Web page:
Introduction: Smoke Bomb Fail (or How I Nearly Torched My Garage)
So luckily that picture is not my garage (or rather my parents garage) but it very easily could have been. Here is how.
Step 1: How Not to Make a Smoke Bomb
It was the 4th of July 2006 and I decided I wanted to make a smoke bomb, just like I had read about online and seen on myth busters. So I went to the hardware store and picked up some stump remover, and I took some sugar from my mom's kitchen. I cut the top off of a soda can and put in the ingredients. I then put the can (made of very thin aluminum) on the camping stove you see in the picture. I started to heat it to get the ingredients to melt together.
Me being 14 and having far more confidence than my intelligence called for I got impatient and decided to turn up the heat. Almost immediately the stump remover ignited and melted straight through the aluminum can. This might have not been so bad after all it was only on a crumby plywood workbench. However you will notice that the stove I was using has its gas canister located directly below the burner. This meant that in the split second it took me to dash across the garage to get my fire extinguisher (which I had only installed weeks earlier) the heat cause the pressure in the canister to rise so much that it ruptured causing a massive fireball and sending the burner into the loft of my garage AND the molten napalm like mixture of sugar and stump remover flying everywhere.
After a micro second of freaking out I quickly used the fire extinguisher to put out all of the fires then scaled some shelving to check out the loft which luckily remained unharmed. Now of course I find this story somewhat amusing but at the time I felt rattle for weeks, plus I had to spend all the money I had saved shoveling snow the winter before to replace plywood and some insulation that had been damaged. But I did learn a few lessons you can read about in the next step.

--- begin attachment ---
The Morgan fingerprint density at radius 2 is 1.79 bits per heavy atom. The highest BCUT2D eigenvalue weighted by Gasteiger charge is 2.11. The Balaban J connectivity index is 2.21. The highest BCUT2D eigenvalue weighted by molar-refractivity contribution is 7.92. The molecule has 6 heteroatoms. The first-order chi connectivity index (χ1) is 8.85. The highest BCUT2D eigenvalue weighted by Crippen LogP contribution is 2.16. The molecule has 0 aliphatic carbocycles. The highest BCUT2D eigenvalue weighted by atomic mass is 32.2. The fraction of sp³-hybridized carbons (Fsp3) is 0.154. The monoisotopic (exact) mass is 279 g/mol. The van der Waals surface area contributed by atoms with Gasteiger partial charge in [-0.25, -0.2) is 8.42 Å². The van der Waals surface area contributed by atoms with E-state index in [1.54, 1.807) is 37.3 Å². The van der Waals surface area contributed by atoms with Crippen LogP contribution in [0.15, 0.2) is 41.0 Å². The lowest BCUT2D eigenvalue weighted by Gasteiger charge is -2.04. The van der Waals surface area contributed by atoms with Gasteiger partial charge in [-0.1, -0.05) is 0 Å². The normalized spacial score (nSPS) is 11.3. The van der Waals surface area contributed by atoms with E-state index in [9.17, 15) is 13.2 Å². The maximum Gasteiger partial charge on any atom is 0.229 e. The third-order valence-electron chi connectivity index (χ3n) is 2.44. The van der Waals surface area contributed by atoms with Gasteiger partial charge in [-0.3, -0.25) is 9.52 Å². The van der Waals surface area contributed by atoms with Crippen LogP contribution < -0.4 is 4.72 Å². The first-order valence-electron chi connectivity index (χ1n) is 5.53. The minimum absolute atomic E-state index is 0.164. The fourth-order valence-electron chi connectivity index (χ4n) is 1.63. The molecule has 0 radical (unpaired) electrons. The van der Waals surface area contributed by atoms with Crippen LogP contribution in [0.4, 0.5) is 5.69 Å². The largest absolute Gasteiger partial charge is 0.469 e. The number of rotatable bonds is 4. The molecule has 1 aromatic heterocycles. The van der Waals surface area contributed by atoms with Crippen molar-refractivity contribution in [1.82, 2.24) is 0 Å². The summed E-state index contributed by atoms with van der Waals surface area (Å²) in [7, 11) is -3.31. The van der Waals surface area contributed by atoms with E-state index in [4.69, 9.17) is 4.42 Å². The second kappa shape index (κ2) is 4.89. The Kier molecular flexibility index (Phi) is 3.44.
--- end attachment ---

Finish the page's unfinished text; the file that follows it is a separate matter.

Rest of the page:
Step 2: What I Learned
Okay maybe this shouldn't be my first take away from this incident but it is and it is the most universal. Patience especially as a millennial is hard to fully appreciate but it is extremely important. Learning to be patient has helped me in all aspects of my life from relationships and education to woodworking and welding.
Any garage should have proper safety equipment, even if youare just using it to park a car a fire extinguisher is a must. I was also wearing safety goggles when I did this which as it turned out was a good idea. Another thing I did wrong was to not wear a respirator for days afterwards I felt wheezy and my chest hurt.
The Right Tool for the Job:
So in this case there really was no right too for the job because I was 14 and shouldnt have been doing it at all (especially because I was living in the city of Chicago where I am pretty sure this is illegal) but still I should have been using a thick steel container and the stove I used should have had a way to turn it off from a distance. This again though applies everywhere always use the right tool for the job.
Listen to Your Mother:
Well this wouldn't have helped me since I completely went behind her back (come to think of it I still dont think she knows) but had I asked her I am sure she would have said no.
Record and Share the Things you Make:
I am still not good at documenting the things I make and I am trying to get better, but I really wish I had filmed this, not only would it have really spiced up this ible but I could have been internet famous! Hopefully by sharing this some other 14 year old kid can avoid the mistakes I made.
We have a be nice policy.
Please be positive and constructive.